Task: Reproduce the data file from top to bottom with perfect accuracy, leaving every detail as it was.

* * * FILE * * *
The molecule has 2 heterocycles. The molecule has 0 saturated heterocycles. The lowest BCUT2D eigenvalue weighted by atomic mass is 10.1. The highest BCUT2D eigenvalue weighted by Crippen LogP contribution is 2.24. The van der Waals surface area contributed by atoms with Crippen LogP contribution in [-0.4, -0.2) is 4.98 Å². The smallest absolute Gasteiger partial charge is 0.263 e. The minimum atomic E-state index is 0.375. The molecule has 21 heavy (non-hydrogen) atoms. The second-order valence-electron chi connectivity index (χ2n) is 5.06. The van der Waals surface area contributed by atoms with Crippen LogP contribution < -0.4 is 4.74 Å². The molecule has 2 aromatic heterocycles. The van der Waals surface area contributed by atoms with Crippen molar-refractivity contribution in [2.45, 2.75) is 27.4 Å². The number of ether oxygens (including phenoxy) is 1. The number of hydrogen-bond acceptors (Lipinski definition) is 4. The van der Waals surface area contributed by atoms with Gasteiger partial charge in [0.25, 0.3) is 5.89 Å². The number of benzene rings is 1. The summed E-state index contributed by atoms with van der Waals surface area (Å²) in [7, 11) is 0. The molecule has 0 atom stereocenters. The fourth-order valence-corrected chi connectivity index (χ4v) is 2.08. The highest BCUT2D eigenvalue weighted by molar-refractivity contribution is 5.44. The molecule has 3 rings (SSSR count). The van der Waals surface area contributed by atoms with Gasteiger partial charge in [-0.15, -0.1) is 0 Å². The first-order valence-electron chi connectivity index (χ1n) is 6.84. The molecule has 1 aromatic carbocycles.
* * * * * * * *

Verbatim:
The molecule has 2 heterocycles. The molecule has 0 saturated heterocycles. The lowest BCUT2D eigenvalue weighted by atomic mass is 10.1. The highest BCUT2D eigenvalue weighted by Crippen LogP contribution is 2.24. The van der Waals surface area contributed by atoms with Crippen LogP contribution in [-0.4, -0.2) is 4.98 Å². The smallest absolute Gasteiger partial charge is 0.263 e. The minimum atomic E-state index is 0.375. The molecule has 21 heavy (non-hydrogen) atoms. The second-order valence-electron chi connectivity index (χ2n) is 5.06. The van der Waals surface area contributed by atoms with Crippen LogP contribution < -0.4 is 4.74 Å². The molecule has 2 aromatic heterocycles. The van der Waals surface area contributed by atoms with Crippen molar-refractivity contribution in [2.45, 2.75) is 27.4 Å². The number of ether oxygens (including phenoxy) is 1. The number of hydrogen-bond acceptors (Lipinski definition) is 4. The van der Waals surface area contributed by atoms with Gasteiger partial charge in [0.25, 0.3) is 5.89 Å². The number of benzene rings is 1. The summed E-state index contributed by atoms with van der Waals surface area (Å²) in [7, 11) is 0. The molecule has 0 atom stereocenters. The fourth-order valence-corrected chi connectivity index (χ4v) is 2.08. The highest BCUT2D eigenvalue weighted by molar-refractivity contribution is 5.44. The molecule has 3 rings (SSSR count). The van der Waals surface area contributed by atoms with Gasteiger partial charge in [-0.15, -0.1) is 0 Å². The first-order valence-electron chi connectivity index (χ1n) is 6.84. The molecule has 1 aromatic carbocycles.